Anonymous mapping maps an area of the process's virtual memory not backed by any file. The contents are initialized to zero.[3] In this respect an anonymous mapping is similar to malloc, and is used in some malloc implementations for certain allocations, particularly large ones. Anonymous mappings are not part of the POSIX standard, but are implemented in almost all operating systems by the MAP_ANONYMOUS and MAP_ANON flags.

Memory visibility

If the mapping is shared (the MAP_SHARED flag is set), then it is preserved when a process is forked (using a fork(2) system call). Therefore, writes to a mapped area in one process are immediately visible in all related (parent, child or sibling) processes. If the mapping is shared and backed by a file (not MAP_ANONYMOUS) the underlying file medium is only guaranteed to be written after it is passed to the msync(2) system call. In contrast, if the mapping is private (the MAP_PRIVATE flag is set), the changes will neither be seen by other processes nor written to the file.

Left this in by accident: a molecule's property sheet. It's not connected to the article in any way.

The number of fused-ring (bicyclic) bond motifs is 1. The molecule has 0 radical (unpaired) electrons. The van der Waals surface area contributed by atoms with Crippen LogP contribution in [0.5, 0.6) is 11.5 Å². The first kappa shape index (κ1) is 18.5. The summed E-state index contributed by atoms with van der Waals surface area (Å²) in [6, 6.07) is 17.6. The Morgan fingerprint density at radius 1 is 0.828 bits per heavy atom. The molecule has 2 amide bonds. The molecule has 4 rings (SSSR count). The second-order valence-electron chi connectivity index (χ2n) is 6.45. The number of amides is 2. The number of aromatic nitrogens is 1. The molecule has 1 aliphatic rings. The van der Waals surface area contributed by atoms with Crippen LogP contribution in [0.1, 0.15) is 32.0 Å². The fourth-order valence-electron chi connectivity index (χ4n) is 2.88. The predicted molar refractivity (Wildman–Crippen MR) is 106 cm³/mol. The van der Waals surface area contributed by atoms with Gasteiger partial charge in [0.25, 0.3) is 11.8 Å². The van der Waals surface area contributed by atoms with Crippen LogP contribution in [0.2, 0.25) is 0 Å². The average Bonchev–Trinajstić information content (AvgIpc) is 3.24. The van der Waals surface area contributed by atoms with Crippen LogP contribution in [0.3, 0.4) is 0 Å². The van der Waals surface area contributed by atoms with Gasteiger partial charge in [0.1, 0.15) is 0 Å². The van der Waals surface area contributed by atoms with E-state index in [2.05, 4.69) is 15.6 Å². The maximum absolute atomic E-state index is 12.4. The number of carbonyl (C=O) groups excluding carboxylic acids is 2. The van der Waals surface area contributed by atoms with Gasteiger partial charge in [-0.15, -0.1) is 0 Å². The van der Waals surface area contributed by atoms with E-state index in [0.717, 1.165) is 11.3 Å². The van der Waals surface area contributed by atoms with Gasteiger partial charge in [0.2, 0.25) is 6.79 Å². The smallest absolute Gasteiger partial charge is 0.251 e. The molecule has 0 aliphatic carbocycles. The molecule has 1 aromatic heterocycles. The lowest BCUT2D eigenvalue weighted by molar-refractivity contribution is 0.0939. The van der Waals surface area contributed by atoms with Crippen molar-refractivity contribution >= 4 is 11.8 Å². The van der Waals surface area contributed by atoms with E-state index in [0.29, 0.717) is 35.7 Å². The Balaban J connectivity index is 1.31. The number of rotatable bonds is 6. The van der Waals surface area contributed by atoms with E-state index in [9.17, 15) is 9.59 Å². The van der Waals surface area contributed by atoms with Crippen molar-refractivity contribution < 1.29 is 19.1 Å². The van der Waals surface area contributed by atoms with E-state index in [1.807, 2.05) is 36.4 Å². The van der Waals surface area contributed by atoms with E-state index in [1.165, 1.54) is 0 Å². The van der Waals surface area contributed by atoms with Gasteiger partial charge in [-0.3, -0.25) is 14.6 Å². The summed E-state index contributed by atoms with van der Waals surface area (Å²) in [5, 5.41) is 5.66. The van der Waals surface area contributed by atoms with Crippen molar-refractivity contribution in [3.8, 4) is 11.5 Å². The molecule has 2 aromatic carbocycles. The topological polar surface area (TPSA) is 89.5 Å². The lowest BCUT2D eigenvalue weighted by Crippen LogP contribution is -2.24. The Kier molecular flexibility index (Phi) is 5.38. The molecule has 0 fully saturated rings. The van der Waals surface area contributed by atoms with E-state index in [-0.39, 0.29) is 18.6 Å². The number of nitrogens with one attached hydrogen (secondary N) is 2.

A process reading from, or writing to, the underlying file will not always see the same data as a different process that has mapped the file, since segments of the file are copied into RAM and only periodically flushed to disk. Synchronization can be forced with a call to msync(2).

Using mmap on files can significantly reduce memory overhead for applications accessing the same file; they can share the memory area the file encompasses, instead of loading the file for each application that wants access to it. This means that mmap(2) is sometimes used for Interprocess Communication (IPC). On modern operating systems, mmap(2) is typically preferred to the System V IPC Shared Memory facility.[4]